WASHINGTON – The voucher continues to be the biggest trend in circulation.
So said John Tighe, vice president for Time Inc. consumer marketing promotions and operations, during a session at the Direct Marketing Association of Washington’s Bridge conference.
“The voucher is the workhorse of the circulation industry,” Mr. Tighe said.
He gave tips on how to create the highest response from the timeless direct mail pieces, including a voucher containing a magazine’s offer for subscription, with benefits and the order form.
Time Inc. has changed its voucher to a 6 by 11 inches format, which has allowed the publisher to create more space, produce a cleaner look and experiment with different colors.
Mr. Tighe said that keeping the respondent surprised also increases response rates and that adding personalization makes the package feel less like a bill. Time Inc. had a 64 percent increase in sales when offers included a free item.
“Free things still rule among people,” Mr. Tighe said. “All you need is to drop something in the package such as a magnet or a greeting card and people will feel more loved.”
Another key aspect to the voucher is marketing the brand. Research has shown that picking the key emotional benefit and making it real has produced a large interest in women’s lifestyle publications.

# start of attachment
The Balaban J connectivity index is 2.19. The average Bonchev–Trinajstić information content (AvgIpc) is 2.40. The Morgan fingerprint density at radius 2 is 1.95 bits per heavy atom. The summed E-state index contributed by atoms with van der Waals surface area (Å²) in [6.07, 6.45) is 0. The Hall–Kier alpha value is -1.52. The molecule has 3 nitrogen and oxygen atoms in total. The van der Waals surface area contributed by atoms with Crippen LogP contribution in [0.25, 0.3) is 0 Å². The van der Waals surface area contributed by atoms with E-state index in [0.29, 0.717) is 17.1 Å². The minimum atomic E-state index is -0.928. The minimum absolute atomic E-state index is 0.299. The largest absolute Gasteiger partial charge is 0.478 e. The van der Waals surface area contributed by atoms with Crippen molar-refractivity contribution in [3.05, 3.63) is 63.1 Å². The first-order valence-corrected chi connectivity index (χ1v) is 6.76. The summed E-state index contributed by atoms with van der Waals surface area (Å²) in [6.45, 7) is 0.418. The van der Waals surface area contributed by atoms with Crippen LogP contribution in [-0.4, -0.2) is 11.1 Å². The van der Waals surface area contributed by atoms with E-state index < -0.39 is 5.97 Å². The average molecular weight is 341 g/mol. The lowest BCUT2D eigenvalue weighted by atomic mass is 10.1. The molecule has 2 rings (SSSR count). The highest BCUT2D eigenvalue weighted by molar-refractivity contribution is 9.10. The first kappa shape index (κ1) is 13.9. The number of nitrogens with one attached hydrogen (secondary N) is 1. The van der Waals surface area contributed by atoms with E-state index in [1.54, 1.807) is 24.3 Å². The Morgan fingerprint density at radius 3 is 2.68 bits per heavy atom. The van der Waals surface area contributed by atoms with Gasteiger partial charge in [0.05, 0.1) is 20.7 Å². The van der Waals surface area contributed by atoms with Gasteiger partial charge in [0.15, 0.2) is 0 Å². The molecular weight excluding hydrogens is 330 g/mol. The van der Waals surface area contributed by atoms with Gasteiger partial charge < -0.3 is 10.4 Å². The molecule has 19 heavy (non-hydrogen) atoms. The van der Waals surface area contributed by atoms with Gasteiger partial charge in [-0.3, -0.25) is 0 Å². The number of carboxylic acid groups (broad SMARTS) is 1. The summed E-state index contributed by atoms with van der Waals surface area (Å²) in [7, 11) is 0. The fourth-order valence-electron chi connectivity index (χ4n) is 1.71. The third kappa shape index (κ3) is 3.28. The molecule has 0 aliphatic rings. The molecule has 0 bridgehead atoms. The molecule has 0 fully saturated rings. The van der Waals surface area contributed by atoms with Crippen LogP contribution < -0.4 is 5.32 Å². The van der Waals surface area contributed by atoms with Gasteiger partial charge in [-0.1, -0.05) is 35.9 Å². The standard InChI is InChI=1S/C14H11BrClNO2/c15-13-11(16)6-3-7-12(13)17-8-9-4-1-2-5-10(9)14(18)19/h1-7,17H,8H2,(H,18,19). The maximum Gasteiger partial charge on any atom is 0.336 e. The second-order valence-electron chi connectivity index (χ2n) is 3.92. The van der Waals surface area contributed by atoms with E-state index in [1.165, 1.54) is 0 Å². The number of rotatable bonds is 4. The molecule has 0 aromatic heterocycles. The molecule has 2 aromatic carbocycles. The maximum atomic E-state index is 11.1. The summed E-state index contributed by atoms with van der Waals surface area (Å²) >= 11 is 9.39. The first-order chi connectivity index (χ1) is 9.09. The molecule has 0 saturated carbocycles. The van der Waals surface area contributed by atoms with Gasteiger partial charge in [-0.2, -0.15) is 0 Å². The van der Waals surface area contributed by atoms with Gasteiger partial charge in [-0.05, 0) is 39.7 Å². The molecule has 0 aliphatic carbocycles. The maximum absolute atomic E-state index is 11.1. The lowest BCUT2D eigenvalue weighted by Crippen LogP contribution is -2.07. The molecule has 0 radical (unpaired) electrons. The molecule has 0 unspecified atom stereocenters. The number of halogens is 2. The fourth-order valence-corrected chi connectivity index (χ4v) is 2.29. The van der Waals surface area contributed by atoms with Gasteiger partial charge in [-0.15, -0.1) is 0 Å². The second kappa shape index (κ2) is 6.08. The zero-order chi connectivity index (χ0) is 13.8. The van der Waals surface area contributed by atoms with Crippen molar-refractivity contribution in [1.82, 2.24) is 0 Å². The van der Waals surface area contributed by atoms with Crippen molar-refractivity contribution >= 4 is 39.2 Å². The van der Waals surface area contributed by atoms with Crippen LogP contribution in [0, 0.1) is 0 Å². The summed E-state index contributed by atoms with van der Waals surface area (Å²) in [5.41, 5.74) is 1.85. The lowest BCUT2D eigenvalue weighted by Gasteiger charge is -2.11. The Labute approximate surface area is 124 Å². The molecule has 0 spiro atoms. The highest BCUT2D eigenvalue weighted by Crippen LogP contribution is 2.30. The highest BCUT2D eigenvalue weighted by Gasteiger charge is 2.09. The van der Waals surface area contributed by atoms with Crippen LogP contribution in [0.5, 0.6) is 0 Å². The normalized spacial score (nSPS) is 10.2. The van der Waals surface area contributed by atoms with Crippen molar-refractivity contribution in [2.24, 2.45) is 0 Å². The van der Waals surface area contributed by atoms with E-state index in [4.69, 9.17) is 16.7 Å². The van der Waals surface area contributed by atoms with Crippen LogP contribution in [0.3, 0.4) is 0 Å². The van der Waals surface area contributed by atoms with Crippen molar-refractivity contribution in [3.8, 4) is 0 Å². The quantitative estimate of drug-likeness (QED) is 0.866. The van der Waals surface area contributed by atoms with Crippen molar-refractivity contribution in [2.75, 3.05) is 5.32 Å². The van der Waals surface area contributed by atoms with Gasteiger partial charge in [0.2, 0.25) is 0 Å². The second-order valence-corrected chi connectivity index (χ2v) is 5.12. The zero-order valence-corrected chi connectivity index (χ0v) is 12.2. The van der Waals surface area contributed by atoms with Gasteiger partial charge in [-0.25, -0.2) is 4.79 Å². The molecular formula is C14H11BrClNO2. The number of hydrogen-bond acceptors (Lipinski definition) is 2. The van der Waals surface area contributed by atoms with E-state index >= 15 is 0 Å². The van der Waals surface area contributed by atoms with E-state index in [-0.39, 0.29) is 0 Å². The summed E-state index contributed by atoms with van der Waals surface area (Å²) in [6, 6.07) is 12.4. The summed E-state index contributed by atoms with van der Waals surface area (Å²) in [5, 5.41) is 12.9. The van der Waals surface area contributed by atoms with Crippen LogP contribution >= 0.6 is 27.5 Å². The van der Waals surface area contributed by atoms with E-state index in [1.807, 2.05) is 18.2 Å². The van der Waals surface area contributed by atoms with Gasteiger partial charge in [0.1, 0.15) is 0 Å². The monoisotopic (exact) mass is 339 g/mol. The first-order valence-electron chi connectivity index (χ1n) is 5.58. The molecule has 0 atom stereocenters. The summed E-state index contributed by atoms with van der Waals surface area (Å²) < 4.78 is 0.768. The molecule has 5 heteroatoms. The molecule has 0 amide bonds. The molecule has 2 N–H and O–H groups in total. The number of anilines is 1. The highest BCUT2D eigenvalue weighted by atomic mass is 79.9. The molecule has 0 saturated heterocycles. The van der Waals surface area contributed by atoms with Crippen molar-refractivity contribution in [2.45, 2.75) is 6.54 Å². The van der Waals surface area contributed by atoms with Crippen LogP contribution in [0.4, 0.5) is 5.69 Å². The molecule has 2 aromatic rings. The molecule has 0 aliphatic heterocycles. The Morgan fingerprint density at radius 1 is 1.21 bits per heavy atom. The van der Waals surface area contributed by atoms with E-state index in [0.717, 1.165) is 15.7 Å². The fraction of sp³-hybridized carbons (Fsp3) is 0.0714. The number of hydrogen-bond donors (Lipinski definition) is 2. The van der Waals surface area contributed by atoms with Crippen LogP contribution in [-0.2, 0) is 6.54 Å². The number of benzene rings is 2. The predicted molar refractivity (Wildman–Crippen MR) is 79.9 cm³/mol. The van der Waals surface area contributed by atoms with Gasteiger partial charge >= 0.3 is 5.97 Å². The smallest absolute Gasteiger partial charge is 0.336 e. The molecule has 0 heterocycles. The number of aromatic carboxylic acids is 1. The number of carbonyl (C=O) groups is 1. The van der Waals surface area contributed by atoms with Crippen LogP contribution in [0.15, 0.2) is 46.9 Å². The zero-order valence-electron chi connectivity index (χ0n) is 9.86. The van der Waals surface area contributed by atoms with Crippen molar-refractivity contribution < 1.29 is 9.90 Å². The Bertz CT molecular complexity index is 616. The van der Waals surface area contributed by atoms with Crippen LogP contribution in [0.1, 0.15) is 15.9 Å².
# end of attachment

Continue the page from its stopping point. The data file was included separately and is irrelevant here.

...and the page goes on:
An example that People magazine used was marketing the publication as a bubble bath companion. The package even included a do-not-disturb hanger for the bathroom door.
Time Inc. has also begun offering alumni packages at lower yearly rates to subscribers who have been with the publication for several years.
“Finding the right partner for your brand is also key,” Mr. Tighe said. “We have used Best Buy and Books-A-Million bookstores and have seen great results with trial-based offers.”
When it comes to online, direct marketing tactics are still instilled at Time Inc.
Subscription offer pages show price comparison charts and are kept to simple bars. The company uses targeted e-mail campaigns to expired subscribers, too.
Mr. Tighe said that brand retention helps in offers.
“If the offer feels like the magazine with familiar color pallets, people will feel more comfortable and happy to subscribe,” he said.
Mr. Tighe doesn’t see circulation marketers diverging from vouchers in the future.
“I don’t know if we will ever beat the voucher,” he said. “We have almost taught people to expect it, so we might as well make them special for people.”